United States, after all, had fostered and abetted in Mexico even
before they had supported Benito Juarez, the murderer of Emperor
Maximilian.72 The exchange of opinions went as follows:
Grey: Suppose you have to intervene, what then?
Page: Make ’em vote and live by their decisions.
Grey: But suppose they will not so live?
Page: We’ll go in again and make ’em vote again.
Grey: And keep this up for 200 years?
Page: Yes. The United States will be here for 200 years
and it can continue to hoot them for that little space till
they learn to vote and rule themselves.

* * * * * *

Monarchy had several great advantages. First of all, one could
expect a monarch to be psychologically88 and intellectually prepared
for his task. Considering the intellectual preparation of some
leading politicians for their task, we can only throw up our hands in
horror, as often their looks and their gift of gab alone got them into
office. A second asset is (or rather was) their international rela-
tionships and their lack of local ties.89 Number three is the fact that
they owe their position to no party, faction, interest group, estate, or
class, but only, to use the words of Bossuet, to “the sweet process
of nature.”90 The fourth advantage is that monarchs had the
chance to act historically. In democracies, where the primary task
is to win elections, and where instability with nicely spaced changes
is even a matter of pride, a constructive foreign policy is well-nigh
impossible.91 Monarchs were in office until they died, at which time
they left their realms to their sons or nearest relatives. They could
act historically, not politically, in a way without a time limit. Hence,
their various “Political Testaments.”

This has been aptly demonstated by Professor Hans-Hermann
Hoppe in an essay which likens the democratic procedure to a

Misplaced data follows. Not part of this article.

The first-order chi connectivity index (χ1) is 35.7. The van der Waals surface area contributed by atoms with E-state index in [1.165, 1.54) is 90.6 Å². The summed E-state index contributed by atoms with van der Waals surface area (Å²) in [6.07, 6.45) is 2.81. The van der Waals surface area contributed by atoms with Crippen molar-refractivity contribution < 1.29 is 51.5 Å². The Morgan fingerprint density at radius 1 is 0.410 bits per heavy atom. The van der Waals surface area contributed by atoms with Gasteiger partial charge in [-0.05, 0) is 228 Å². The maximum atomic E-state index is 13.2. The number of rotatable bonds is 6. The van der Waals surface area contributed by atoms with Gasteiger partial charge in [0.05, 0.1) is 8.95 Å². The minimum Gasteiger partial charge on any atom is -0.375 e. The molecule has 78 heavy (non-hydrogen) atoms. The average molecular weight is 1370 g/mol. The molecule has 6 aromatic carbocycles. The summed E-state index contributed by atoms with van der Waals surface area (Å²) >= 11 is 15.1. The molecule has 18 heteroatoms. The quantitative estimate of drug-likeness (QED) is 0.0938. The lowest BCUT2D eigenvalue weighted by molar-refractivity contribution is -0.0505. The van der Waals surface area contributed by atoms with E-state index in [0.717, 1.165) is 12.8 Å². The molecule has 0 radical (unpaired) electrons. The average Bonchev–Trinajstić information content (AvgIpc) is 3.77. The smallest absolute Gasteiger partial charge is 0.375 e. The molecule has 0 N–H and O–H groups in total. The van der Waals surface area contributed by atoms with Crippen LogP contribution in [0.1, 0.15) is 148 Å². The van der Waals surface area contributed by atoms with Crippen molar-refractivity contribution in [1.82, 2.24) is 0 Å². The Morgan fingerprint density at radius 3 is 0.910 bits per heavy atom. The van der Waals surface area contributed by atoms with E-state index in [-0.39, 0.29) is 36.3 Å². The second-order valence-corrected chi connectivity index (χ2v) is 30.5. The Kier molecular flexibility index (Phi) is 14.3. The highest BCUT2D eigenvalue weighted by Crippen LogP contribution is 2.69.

small child wanting his wishes fufilled immediately, and protests in
tears if there is a delay or a negative reaction. A monarch, as a
member of a dynasty, can plan for the distant future, even for generations.
92 Yet, it would be most erroneous to believe that a return
to monarchy, even a Christian monarchy, would solve all of our
problems. Recall the praise the great monarchist Charles Maurras
bestowed on this form of government: “Le moindre mal. La possibilit√©
du bien. (The least evil. The possibility of something
good.)”

Still, a monarch as member of a dynasty can plan for the distant
future, even for generations. In our times, in which the globe
has been transformed into an immensely complex scene, the abyss
between the Scita and the Scienda, the actual knowledge of voters
and candidates compared with the necessary knowledge, unavoidably
widens all the time. And since the required knowledge among
those active or passive in the democratic process is minute, only
sentiments, sympathies, and antipathies, pleasing and unpleasant
factors, are now effective. Hence, democracies act like rabbits
jumping in all imaginable directions, into unwanted wars,93 idealistic
crusades, and undesirable, fatal peace arrangements. From childhood,
monarchs were prepared for their duties. They “inherited”
their profession as traditionally as craftsmen did theirs. The son of
a tailor became a tailor, and so forth. These tailors produced sometimes
bad garments, occasionally excellent ones but usually passable
ones. So, too, with monarchs. Yet dentists, lawyers, cobblers,
farmers, or plumbers could not have produced any clothes whatever,
only monstrosities. Hence, the decline of Europe, already lasting
more than 200 years, which also means that one should not forget
the already mentioned fact that monarchy compromised with
democracy during the nineteenth century, and thus acquired merely
a psychological role in the twentieth.

94We have to bear in mind that democracies boast of their instability and
their dislike for expertise. The real “hero” in democratic folklore is always
the “successful amateur,” not the expert, which implies that knowledge
and experience have no value.